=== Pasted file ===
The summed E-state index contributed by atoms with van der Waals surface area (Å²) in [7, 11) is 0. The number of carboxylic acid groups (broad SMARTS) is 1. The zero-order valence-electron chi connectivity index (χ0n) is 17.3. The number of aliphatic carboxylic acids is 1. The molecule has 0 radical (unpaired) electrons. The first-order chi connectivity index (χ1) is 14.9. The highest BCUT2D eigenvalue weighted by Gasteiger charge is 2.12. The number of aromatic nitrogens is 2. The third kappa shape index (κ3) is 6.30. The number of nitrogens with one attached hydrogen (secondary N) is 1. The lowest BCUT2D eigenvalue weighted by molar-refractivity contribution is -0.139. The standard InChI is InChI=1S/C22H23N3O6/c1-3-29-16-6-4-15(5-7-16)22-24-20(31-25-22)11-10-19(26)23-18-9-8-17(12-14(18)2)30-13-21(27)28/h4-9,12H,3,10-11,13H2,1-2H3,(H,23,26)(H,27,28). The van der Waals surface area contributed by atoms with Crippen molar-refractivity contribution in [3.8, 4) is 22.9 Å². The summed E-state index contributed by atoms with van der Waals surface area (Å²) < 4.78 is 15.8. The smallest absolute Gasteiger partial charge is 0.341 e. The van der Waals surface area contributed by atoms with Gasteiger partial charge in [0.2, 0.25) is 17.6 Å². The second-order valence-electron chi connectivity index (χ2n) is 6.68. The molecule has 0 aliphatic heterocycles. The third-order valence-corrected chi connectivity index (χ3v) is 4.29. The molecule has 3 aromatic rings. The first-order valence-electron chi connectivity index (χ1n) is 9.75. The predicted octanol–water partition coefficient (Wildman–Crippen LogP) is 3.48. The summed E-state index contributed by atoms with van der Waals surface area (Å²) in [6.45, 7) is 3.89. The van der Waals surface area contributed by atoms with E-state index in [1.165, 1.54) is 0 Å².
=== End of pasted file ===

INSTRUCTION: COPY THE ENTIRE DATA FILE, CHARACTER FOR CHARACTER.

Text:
The summed E-state index contributed by atoms with van der Waals surface area (Å²) in [7, 11) is 0. The number of carboxylic acid groups (broad SMARTS) is 1. The zero-order valence-electron chi connectivity index (χ0n) is 17.3. The number of aliphatic carboxylic acids is 1. The molecule has 0 radical (unpaired) electrons. The first-order chi connectivity index (χ1) is 14.9. The highest BCUT2D eigenvalue weighted by Gasteiger charge is 2.12. The number of aromatic nitrogens is 2. The third kappa shape index (κ3) is 6.30. The number of nitrogens with one attached hydrogen (secondary N) is 1. The lowest BCUT2D eigenvalue weighted by molar-refractivity contribution is -0.139. The standard InChI is InChI=1S/C22H23N3O6/c1-3-29-16-6-4-15(5-7-16)22-24-20(31-25-22)11-10-19(26)23-18-9-8-17(12-14(18)2)30-13-21(27)28/h4-9,12H,3,10-11,13H2,1-2H3,(H,23,26)(H,27,28). The van der Waals surface area contributed by atoms with Crippen molar-refractivity contribution in [3.8, 4) is 22.9 Å². The summed E-state index contributed by atoms with van der Waals surface area (Å²) < 4.78 is 15.8. The smallest absolute Gasteiger partial charge is 0.341 e. The van der Waals surface area contributed by atoms with Gasteiger partial charge in [0.2, 0.25) is 17.6 Å². The second-order valence-electron chi connectivity index (χ2n) is 6.68. The molecule has 0 aliphatic heterocycles. The third-order valence-corrected chi connectivity index (χ3v) is 4.29. The molecule has 3 aromatic rings. The first-order valence-electron chi connectivity index (χ1n) is 9.75. The predicted octanol–water partition coefficient (Wildman–Crippen LogP) is 3.48. The summed E-state index contributed by atoms with van der Waals surface area (Å²) in [6.45, 7) is 3.89. The van der Waals surface area contributed by atoms with E-state index in [1.165, 1.54) is 0 Å².